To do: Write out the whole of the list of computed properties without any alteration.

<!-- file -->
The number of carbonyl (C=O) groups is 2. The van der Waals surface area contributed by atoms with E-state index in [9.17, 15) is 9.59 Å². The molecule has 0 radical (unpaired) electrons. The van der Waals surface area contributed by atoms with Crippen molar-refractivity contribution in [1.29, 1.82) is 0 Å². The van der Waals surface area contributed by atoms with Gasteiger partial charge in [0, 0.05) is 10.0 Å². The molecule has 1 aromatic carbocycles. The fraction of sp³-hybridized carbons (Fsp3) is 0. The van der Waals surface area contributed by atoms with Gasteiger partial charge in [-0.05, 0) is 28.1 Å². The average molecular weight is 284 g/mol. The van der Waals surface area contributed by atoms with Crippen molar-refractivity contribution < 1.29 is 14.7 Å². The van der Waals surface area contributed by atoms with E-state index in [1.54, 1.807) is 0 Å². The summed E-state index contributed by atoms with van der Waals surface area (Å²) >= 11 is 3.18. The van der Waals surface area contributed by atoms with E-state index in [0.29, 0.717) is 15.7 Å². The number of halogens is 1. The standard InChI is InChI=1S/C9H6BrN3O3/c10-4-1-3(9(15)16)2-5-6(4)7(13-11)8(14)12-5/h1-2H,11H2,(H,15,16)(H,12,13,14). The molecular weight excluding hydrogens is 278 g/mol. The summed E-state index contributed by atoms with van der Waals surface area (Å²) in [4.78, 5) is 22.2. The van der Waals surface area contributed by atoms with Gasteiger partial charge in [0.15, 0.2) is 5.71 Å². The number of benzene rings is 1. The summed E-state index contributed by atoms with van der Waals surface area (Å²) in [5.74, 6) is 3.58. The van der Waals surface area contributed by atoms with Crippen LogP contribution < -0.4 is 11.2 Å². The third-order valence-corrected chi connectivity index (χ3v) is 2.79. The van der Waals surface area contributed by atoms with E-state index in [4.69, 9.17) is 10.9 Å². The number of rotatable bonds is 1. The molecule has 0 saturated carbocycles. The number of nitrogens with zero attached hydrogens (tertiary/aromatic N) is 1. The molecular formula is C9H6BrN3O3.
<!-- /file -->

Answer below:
The number of carbonyl (C=O) groups is 2. The van der Waals surface area contributed by atoms with E-state index in [9.17, 15) is 9.59 Å². The molecule has 0 radical (unpaired) electrons. The van der Waals surface area contributed by atoms with Crippen molar-refractivity contribution in [1.29, 1.82) is 0 Å². The van der Waals surface area contributed by atoms with Gasteiger partial charge in [0, 0.05) is 10.0 Å². The molecule has 1 aromatic carbocycles. The fraction of sp³-hybridized carbons (Fsp3) is 0. The van der Waals surface area contributed by atoms with Gasteiger partial charge in [-0.05, 0) is 28.1 Å². The average molecular weight is 284 g/mol. The van der Waals surface area contributed by atoms with Crippen molar-refractivity contribution < 1.29 is 14.7 Å². The van der Waals surface area contributed by atoms with E-state index in [1.54, 1.807) is 0 Å². The summed E-state index contributed by atoms with van der Waals surface area (Å²) >= 11 is 3.18. The van der Waals surface area contributed by atoms with E-state index in [0.29, 0.717) is 15.7 Å². The number of halogens is 1. The standard InChI is InChI=1S/C9H6BrN3O3/c10-4-1-3(9(15)16)2-5-6(4)7(13-11)8(14)12-5/h1-2H,11H2,(H,15,16)(H,12,13,14). The molecular weight excluding hydrogens is 278 g/mol. The summed E-state index contributed by atoms with van der Waals surface area (Å²) in [4.78, 5) is 22.2. The van der Waals surface area contributed by atoms with Gasteiger partial charge in [0.15, 0.2) is 5.71 Å². The number of benzene rings is 1. The summed E-state index contributed by atoms with van der Waals surface area (Å²) in [5.74, 6) is 3.58. The van der Waals surface area contributed by atoms with Crippen LogP contribution < -0.4 is 11.2 Å². The third-order valence-corrected chi connectivity index (χ3v) is 2.79. The van der Waals surface area contributed by atoms with E-state index in [4.69, 9.17) is 10.9 Å². The number of rotatable bonds is 1. The molecule has 0 saturated carbocycles. The number of nitrogens with zero attached hydrogens (tertiary/aromatic N) is 1. The molecular formula is C9H6BrN3O3.